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"Explaining it only ensures that it won't seem all that funny or insightful to anyone else."

Every family develops a unique dialect comprised of words twisted into special-purpose shapes. Some fondly recall what originated as a malapropism, like when my Dwalink Dwaughta Heidi called a maze puzzle an "amaze." Forever after, in our family, mazes became amazes. Frustrated with a boring discussion, she proclaimed that she thought we had "disgusted" enough. We now exclusively engage in disgustions, a useful cautionary reminder. It seems that as kids learn the language, they help twist it into a more meaningful form, with the folks joining in. The bedtime announcement that "it's time to go potty and brush your teeth" morphed into "time to go potty and tickle your teeth", then finally into the short form "time to pot and tick".

Many FamilyTalk terms amount to verbal shorthand, sometimes even code.
They can convey deep history and even deeper respect, and sometimes extend a deprecating joke into the ages. We mostly hold these terms like we might maintain state secrets, sharing them freely within the family but only inadvertently anywhere beyond that. I am exhibiting a rather extreme form of Talking About What I'm Not Supposed To Talk About by even mentioning their existence.

The eight year old Grand Other, being eight years old, revels in her ability to shock the creaky old grandparents. She's likely to shout out "butt" or "poop" without provocation. When I asked her whether she was "buckled in", by which I meant to learn if she had successfully fastened her seatbelt, she echoed back that she was not quite yet "butt-gold" in. Of course the term took and for the rest of the weekend, I'd ask if she was "butt-gold" yet, and she would respond just as if I'd said "buckled." I can't know whether this new term will join the company of the permanent FamilyTalk dialect, for only time can possibly tell. The freshest terms get over-used, but only a small handful ever really stick into the permanent lexicon.

New terms get minted almost daily when The Muse and I are around the grandkids. Between just the two of us, new additions only rarely emerge. They mostly appear when we're out traveling in the world, where our existing perspectives get challenged by fresh experience. When she went lame from walking around Rome, I stumbled upon the term "cobblefoot" to describe her condition.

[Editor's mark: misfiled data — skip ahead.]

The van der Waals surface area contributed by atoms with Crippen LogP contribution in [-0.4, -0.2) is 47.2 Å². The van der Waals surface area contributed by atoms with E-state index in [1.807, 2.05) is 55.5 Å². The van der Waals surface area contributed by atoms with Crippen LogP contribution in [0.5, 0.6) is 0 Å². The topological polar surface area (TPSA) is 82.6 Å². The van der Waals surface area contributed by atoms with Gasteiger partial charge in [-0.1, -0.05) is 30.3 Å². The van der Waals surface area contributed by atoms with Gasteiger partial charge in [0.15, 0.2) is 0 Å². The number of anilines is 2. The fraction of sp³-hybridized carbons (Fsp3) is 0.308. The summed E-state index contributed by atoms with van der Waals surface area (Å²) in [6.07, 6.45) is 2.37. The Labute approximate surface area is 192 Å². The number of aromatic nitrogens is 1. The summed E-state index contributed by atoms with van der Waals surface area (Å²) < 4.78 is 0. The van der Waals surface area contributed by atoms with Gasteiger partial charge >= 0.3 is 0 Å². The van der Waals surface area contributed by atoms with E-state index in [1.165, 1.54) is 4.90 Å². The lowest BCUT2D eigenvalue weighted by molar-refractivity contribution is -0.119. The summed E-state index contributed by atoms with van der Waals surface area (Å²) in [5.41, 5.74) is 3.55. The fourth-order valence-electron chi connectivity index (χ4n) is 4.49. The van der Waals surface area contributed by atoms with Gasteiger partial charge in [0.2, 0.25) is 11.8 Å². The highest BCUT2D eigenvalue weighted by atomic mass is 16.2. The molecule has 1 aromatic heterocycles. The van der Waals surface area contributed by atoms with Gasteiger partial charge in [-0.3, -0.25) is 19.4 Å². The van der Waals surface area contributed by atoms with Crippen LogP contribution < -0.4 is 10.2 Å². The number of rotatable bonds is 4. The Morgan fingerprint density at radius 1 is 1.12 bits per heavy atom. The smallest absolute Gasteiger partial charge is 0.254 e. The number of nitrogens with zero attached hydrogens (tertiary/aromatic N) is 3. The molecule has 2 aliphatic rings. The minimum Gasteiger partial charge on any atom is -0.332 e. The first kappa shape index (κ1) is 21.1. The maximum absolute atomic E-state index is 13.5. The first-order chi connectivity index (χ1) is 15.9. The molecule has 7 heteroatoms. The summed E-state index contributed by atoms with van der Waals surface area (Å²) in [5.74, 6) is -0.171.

We adopt some terms to encourage us to avoid resorting to more vulgar ones. As consultants, we never accept the description of a team as "dysfunctional," but echo back the term "differently functioning." Though this little twist might seem an example of political correctness, it serves to help remind us (and inform the reporter) that we are not there to reform anyone and that we, ourselves, do not stand meta to any practice. What we might characterize as broken and in desperate need of reformation might instead be an example from which we might learn something useful. Likewise, people, in our dialect, never resist change, for one person's apparent resistance is another's perfectly reasonable attempt to cope.

Language, some say, creates the world we inhabit, and I can see no good reason why anyone, any family, any organization, should accept the shrink-wrapped language available to anyone else. Each person, each family, every organization inhabits a unique space only inadequately described or manifested by the standard tongue. We need to remember the odd, informative misuses and the once-curious perspectives that better describe our existence. The real history of any family should properly only prove understandable to members of that family and seem rather meaningless to anyone else, if only because you really had to be there at each term's inception to really understand the joke. Explaining it only ensures that it won't seem all that funny or insightful to anyone else.

©2018 by David A. Schmaltz - all rights reserved

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